The West’s image of India

Ray met E.M. Forster at Cambridge in 1966 with the intention to film A Passage to India. Robinson quotes Ray, “… but he knew my name. He kept shaking his head much of the time which meant that he didn’t want the book to be filmed. That was the drone — no! — in words, gestures, looks, everything. He was adamant. And I felt there was no point in asking why.” Later, much after Forster’s death, Ray was approached in 1980 by the trustees at King’s College, but by then he had lost interest in the subject. David Lean’s version (1984), understandably, could not satisfy Ray — “… The whole thing is too picturesque… For me none of the characters come alive… Peggy Ashcroft’s performance notwithstanding…” In a famous essay “Under Western Eyes” (Sight & Sound, Autumn 1982), Ray had touched upon the limitations of the West’s interest in India and how its views were often distorted and unreal, sometimes even with “grotesque stereotypes as Hurree Jamset Ram Singh…” He ended, “Slighted for so long, India will not yield up her secrets to the West so easily…” It is a pity that A Passage... could not be filmed by Ray.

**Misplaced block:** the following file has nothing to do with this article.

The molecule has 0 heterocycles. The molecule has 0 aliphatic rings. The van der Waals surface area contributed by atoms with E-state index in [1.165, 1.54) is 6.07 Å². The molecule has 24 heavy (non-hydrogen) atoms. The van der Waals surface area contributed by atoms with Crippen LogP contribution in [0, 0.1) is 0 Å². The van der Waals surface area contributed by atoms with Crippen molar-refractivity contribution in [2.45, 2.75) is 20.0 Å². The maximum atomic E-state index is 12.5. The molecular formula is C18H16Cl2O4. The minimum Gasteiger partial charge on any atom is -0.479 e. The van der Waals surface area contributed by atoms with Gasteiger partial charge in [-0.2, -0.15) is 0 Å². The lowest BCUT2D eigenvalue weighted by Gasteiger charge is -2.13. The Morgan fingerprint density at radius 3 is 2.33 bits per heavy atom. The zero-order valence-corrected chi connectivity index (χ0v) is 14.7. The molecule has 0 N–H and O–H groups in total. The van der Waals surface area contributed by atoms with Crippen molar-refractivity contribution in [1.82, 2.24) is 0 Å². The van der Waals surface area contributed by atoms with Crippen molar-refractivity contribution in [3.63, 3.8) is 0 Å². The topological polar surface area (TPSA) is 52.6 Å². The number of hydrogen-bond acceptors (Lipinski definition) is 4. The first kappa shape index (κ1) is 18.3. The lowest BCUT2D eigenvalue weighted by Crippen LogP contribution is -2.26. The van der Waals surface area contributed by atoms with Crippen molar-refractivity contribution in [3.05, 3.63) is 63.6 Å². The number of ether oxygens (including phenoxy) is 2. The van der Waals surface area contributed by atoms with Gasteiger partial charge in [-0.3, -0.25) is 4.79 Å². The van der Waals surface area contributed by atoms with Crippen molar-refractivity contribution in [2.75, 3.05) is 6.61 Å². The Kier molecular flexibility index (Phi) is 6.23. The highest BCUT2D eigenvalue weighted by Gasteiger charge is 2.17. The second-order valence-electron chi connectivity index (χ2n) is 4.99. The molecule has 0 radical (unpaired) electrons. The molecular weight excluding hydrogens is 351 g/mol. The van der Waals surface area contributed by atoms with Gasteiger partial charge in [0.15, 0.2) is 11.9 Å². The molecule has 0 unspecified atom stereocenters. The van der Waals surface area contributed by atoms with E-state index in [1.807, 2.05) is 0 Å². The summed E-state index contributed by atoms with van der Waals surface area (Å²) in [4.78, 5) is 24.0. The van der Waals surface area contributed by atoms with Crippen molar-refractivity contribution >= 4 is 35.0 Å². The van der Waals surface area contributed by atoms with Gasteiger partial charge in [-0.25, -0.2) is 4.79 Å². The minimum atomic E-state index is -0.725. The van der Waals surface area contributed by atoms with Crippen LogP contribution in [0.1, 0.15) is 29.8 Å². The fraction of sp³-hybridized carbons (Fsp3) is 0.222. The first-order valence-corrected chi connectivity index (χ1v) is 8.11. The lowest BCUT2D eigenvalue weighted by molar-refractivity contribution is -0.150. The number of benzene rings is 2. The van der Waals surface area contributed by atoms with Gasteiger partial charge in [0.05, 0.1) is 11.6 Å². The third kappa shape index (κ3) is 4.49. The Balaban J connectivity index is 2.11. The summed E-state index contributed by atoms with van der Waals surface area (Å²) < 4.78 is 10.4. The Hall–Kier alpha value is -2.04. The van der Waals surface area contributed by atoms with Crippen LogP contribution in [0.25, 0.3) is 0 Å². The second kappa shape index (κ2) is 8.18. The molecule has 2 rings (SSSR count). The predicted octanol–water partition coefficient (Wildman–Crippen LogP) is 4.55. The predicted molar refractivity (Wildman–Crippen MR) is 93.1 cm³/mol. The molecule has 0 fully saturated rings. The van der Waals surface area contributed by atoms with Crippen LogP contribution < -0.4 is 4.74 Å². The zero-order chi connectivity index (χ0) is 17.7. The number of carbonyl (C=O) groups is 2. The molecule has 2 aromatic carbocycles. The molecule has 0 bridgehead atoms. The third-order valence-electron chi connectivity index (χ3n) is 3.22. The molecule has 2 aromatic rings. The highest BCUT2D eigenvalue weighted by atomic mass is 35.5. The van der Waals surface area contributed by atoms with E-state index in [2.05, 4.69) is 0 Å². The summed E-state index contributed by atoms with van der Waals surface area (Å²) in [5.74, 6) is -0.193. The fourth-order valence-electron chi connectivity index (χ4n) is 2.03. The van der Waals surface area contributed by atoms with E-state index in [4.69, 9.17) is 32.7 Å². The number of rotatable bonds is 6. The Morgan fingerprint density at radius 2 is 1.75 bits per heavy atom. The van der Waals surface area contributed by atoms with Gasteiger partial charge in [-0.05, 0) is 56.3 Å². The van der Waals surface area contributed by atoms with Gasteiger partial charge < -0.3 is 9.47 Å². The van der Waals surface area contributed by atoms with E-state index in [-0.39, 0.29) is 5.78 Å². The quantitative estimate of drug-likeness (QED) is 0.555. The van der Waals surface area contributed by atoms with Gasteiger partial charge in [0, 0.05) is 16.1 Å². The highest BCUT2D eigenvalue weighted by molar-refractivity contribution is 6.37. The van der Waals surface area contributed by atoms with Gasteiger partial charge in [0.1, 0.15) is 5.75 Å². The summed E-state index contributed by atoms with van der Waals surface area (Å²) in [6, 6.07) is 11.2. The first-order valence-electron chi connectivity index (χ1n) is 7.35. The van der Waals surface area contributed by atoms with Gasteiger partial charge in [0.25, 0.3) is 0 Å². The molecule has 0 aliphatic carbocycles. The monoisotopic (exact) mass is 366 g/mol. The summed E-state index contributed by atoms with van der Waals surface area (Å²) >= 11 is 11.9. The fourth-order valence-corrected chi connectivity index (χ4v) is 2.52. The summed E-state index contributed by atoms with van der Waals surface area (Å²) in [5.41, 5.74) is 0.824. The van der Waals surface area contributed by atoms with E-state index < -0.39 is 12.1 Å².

All on paper

The Mahabharata fascinated Ray from his early childhood. From the late fifties he had been planning to film it. But in what language? “How to introduce even the main characters to a non-Indian audience?” At one time, he intended to cast Dilip Kumar, Toshiro Mifune and others. Ray was interested in the dice game part. More than the war, it was the exploration of personal relationships between the characters that appealed to him cinematically. In jest, he once told Jindal, “I gave up, because I couldn’t imagine Kirk Douglas playing Arjuna.”

Waheeda Rehman, who acted in Ray’s Abhijan (1962), said that Ray had been keen to adapt R.K. Narayan’s The Guide and had contacted her for the female lead. As she observed, the approach and treatment of the film would have been entirely different under Ray’s direction. But then we would have missed the Bollywood blockbuster.